Monday, February 23, 2009

Reinventing the has-been

As a sort of continuation to this post.

There is a series on the BBC at the moment (which I can't bring myself to watch) in which pop idols of yesteryear are tracked down and given an extreme makeover to see whether they can still wow an audience.

The first outfit they tracked down was a duo I had never heard of (but then I wasn't in the UK in the '80s, when they were in their heyday). This pair had both inevitably aged. And why is this a bad thing?

In this teaser for the series, the male half of the duo just about broke my heart. Not because he was overweight or middle-aged (I see overweight and middle-aged every time I look in the mirror!) but because his face looked positively Mickey Rourke-esque. As if he had spent the past 20 years engaging in heavy drinking and then trying to improve things with a facelift that had exactly the opposite effect... and this was before the extreme makeover began! I confess I have no idea how successful or otherwise the makeover was.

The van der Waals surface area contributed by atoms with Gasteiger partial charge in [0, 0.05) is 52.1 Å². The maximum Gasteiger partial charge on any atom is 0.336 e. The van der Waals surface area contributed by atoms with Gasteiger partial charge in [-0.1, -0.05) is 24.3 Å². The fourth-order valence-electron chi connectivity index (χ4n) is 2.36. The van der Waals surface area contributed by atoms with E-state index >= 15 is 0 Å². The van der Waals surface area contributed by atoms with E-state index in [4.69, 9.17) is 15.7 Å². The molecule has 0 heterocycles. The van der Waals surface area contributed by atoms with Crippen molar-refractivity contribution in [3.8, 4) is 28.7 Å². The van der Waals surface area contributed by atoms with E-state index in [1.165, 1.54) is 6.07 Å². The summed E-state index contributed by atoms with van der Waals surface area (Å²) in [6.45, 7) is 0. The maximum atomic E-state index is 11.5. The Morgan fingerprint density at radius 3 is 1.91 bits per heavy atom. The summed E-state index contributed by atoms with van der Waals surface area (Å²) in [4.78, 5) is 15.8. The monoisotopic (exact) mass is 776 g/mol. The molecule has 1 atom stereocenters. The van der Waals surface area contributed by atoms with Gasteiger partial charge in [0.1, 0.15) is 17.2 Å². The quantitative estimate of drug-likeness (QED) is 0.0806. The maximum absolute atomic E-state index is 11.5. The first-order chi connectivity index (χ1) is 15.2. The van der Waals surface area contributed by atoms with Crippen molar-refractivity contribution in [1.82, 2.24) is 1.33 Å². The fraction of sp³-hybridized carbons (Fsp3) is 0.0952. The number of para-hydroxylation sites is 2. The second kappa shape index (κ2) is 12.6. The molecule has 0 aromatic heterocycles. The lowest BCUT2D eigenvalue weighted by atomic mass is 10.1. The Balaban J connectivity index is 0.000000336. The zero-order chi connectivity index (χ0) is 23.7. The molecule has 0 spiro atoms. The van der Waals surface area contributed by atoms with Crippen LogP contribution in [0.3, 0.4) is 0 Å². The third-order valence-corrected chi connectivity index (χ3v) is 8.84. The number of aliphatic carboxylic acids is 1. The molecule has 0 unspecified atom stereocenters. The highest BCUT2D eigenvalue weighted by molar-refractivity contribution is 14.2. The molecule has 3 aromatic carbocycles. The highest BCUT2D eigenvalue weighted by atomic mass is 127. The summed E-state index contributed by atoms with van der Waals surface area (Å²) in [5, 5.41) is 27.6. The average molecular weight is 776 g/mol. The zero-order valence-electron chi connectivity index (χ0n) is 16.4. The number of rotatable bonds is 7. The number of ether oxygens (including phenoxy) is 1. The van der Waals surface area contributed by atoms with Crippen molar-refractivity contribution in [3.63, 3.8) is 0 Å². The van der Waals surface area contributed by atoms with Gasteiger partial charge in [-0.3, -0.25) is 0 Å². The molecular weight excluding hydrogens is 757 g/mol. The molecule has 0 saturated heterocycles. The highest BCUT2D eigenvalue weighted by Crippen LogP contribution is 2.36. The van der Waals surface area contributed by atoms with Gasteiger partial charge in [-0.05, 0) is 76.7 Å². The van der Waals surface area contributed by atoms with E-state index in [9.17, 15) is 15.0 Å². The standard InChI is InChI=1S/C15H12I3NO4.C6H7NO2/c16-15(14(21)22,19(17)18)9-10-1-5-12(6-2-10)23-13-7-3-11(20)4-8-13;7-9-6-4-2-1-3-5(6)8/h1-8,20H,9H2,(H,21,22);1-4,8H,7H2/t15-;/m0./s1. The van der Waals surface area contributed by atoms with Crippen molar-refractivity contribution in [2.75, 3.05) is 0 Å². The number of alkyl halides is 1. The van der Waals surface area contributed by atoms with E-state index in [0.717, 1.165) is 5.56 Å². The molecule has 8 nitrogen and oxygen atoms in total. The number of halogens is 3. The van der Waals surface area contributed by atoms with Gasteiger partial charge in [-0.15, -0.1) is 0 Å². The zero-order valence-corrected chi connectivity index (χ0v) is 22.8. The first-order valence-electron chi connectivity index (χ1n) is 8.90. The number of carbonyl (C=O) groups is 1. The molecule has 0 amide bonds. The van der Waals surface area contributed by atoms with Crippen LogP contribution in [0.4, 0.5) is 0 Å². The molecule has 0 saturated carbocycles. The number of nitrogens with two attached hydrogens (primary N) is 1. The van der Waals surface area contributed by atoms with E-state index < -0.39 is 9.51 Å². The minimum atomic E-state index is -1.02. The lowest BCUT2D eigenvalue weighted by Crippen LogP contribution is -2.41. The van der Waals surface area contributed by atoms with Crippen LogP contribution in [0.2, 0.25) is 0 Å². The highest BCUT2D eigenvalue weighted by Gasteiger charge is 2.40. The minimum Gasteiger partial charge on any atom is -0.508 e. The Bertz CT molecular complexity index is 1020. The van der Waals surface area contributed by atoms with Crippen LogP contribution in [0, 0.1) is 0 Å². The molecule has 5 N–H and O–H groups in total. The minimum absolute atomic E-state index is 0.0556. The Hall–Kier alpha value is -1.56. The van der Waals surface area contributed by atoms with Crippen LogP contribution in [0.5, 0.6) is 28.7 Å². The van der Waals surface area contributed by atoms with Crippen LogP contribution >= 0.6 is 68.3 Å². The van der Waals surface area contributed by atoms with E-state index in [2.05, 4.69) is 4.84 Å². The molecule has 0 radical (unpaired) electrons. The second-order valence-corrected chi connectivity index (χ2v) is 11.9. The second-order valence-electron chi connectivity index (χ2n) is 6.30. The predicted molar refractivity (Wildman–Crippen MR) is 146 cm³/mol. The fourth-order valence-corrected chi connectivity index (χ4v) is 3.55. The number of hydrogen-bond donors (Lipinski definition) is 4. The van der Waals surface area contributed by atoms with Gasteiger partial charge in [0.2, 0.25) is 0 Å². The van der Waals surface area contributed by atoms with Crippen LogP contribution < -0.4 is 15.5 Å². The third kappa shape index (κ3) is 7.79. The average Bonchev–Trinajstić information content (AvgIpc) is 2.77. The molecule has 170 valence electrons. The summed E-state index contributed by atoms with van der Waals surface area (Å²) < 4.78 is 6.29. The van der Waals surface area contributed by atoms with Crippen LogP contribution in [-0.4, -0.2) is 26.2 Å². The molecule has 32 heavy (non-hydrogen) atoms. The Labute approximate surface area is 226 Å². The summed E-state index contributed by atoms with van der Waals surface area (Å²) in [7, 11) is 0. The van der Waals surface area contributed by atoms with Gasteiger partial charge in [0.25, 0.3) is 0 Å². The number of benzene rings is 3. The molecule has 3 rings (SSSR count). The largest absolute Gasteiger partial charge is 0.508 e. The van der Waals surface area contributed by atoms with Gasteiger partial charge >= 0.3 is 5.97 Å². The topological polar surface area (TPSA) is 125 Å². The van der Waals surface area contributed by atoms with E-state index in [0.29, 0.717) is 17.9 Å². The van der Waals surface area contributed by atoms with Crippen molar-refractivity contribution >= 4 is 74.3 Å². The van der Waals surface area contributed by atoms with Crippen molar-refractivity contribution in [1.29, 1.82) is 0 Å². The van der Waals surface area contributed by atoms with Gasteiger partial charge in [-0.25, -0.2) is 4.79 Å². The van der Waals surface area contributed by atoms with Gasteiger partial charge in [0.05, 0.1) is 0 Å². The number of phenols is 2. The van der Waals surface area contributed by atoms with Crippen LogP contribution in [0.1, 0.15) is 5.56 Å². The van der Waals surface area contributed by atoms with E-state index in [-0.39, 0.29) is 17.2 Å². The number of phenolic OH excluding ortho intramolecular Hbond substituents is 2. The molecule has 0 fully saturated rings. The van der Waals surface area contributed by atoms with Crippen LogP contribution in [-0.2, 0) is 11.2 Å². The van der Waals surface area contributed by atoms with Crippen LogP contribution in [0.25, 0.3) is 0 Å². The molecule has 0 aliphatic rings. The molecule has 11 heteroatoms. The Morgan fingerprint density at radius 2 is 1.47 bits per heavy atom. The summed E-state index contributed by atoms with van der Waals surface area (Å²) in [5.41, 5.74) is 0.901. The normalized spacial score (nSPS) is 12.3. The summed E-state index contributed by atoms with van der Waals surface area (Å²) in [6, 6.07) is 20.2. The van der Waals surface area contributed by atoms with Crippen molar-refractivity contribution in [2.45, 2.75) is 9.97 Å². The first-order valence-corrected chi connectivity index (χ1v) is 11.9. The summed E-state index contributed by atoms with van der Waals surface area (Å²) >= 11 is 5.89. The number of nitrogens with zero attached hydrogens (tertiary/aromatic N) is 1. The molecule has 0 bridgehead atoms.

So what has this got to do with learning?

Simply this. When a thing is past its prime and has had its day, repackaging, rebranding and relaunching it is not going to make it what it was in its prime. It just makes it ridiculous. The audience demands have changed.

Chalk and talk has had its day. Using a medium like Second Life to deliver a chalk and talk session is not a move forward. Let's not try to nip and tuck the old bird into something hip and modern. Let's not make her ridiculous. Let's just be gracious about this and let her fade gently into obscurity, dreaming of a bygone era and muttering to herself.

And instead, look for ways to use the newer media to deliver meaningful learning appropriate for today's audience.

And let's recognise that it, too, will have its day and then be supplanted by something else. That's just how it is.

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